Regenerative medicine studies using autologous bone marrow mononuclear cells (BM-MNCs) have shown improved clinical outcomes that correlate to in vitro BM-MNC invasive capacity. The current Boyden-chamber assay for testing invasive capacity is labor-intensive, provides only a single time point, and takes 36 hours to collect data and results, which is not practical from a clinical cell delivery perspective. To develop a rapid, sensitive and reproducible invasion assay, we employed Electric Cell-substrate Impedance Sensing (ECIS) technology. Chemokine-directed BM-MNC cell invasion across a Matrigel-coated Transwell filter was measurable within minutes using the ECIS system we developed. This ECIS-Transwell chamber system provides a rapid and sensitive test of stem and progenitor cell invasive capacity for evaluation of stem cell functionality to provide timely clinical data for selection of patients likely to realize clinical benefit in regenerative medicine treatments. This device could also supply robust unambiguous, reproducible and cost effective data as a potency assay for cell product release and regulatory strategies.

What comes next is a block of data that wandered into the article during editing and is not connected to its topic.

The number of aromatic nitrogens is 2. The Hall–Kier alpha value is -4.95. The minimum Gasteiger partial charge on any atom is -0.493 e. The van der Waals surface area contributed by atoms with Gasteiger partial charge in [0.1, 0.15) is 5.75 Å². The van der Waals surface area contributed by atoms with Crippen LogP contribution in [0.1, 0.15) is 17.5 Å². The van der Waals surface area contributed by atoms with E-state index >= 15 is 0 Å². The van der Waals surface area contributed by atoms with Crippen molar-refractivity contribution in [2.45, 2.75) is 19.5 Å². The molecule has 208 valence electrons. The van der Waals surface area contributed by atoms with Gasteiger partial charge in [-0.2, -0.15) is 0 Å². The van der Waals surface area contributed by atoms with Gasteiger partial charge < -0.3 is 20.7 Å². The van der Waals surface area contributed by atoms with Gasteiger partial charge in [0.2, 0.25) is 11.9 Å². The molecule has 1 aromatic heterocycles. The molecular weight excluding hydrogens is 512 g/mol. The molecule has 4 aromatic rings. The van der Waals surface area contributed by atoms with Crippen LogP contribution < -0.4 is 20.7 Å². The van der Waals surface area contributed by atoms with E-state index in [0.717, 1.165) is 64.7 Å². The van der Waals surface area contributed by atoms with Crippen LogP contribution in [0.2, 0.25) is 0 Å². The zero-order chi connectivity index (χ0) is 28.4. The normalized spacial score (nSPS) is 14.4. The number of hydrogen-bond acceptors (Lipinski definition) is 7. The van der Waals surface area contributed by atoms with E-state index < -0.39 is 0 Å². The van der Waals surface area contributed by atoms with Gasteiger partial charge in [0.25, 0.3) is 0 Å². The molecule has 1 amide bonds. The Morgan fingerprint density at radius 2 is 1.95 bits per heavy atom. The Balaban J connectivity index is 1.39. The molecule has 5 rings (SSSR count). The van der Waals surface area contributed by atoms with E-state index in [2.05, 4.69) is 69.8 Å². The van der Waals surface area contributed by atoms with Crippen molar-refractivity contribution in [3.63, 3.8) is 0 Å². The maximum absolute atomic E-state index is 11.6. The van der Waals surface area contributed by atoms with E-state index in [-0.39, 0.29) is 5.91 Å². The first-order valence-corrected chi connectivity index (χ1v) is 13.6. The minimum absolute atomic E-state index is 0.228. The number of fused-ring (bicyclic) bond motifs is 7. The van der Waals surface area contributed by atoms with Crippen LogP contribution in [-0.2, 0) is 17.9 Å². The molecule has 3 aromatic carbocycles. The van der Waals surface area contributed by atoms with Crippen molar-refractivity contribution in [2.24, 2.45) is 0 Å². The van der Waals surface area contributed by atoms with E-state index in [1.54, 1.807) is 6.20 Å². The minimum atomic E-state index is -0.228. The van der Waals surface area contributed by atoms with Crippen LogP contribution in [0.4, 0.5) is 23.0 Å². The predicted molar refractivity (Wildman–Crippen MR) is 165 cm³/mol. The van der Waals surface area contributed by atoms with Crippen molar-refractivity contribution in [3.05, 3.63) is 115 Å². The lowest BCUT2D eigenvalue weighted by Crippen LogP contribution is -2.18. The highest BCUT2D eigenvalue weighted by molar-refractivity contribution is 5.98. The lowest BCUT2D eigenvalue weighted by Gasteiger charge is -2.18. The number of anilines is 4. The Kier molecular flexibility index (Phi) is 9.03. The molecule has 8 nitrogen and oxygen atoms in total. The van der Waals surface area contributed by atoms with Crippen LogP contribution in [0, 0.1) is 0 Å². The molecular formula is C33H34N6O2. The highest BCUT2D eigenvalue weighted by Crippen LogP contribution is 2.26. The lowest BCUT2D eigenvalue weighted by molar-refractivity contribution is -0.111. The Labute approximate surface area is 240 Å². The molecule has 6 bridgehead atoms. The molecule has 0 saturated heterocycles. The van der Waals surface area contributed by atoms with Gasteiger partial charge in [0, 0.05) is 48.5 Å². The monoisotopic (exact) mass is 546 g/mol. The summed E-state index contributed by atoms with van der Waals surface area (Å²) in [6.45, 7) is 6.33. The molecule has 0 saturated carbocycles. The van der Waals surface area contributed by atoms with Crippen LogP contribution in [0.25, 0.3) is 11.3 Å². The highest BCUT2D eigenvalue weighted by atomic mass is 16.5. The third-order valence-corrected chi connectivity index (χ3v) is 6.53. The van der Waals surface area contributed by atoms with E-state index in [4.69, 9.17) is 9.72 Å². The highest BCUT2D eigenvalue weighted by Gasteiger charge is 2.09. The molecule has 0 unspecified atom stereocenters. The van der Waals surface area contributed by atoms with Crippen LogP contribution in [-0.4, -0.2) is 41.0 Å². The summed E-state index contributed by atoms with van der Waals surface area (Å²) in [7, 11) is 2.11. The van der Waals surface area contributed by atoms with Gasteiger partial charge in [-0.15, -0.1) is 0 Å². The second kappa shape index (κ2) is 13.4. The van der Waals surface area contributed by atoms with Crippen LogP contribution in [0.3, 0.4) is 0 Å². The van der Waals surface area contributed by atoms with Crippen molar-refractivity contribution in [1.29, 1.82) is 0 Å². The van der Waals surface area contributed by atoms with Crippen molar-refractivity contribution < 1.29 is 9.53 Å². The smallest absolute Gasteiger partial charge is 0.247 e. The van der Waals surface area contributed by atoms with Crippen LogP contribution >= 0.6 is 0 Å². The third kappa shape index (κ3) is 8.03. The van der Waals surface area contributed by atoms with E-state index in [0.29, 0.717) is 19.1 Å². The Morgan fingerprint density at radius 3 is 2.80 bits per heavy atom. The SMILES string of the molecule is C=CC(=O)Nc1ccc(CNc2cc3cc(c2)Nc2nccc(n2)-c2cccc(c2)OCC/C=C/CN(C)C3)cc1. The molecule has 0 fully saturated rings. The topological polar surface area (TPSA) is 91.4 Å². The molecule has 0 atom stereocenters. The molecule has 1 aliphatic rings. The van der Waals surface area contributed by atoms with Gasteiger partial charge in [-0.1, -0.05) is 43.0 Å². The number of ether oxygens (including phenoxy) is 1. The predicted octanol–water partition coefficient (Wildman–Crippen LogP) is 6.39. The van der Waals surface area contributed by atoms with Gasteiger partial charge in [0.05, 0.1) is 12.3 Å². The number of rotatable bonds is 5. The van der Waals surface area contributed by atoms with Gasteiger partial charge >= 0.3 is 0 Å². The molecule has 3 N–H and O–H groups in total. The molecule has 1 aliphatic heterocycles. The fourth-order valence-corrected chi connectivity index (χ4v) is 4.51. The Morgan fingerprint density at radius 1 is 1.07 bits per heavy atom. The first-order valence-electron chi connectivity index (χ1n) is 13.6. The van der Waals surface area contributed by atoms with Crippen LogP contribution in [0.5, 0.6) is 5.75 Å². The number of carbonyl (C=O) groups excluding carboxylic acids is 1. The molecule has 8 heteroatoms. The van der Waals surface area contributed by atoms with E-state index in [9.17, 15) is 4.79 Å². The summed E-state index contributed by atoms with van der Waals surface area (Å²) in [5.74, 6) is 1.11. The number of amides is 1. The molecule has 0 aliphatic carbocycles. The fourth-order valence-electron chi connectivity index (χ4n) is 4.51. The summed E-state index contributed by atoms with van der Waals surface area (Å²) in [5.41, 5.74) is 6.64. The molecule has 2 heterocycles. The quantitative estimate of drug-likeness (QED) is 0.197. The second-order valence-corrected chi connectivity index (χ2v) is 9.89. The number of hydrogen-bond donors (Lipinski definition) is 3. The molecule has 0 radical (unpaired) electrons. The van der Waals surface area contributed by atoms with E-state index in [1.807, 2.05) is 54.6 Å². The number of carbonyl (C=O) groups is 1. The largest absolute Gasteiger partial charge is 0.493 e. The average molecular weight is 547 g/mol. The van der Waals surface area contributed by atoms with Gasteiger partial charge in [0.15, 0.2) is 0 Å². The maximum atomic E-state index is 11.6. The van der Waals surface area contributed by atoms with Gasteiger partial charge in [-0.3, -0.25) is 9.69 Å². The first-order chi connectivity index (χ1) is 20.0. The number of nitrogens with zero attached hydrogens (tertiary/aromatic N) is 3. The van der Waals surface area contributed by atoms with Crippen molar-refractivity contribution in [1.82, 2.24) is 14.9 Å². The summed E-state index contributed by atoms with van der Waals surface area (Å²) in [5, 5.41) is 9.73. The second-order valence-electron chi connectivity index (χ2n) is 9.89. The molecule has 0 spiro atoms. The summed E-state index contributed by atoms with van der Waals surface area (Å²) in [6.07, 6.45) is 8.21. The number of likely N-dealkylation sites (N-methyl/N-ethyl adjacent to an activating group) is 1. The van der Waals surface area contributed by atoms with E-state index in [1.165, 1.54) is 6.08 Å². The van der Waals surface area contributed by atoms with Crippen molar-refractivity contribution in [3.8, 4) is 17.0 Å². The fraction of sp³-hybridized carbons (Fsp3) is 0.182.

ASJC Scopus subject areas
- Medicine (miscellaneous)
- Molecular Medicine
- Biochemistry, Genetics and Molecular Biology (miscellaneous)
- Cell Biology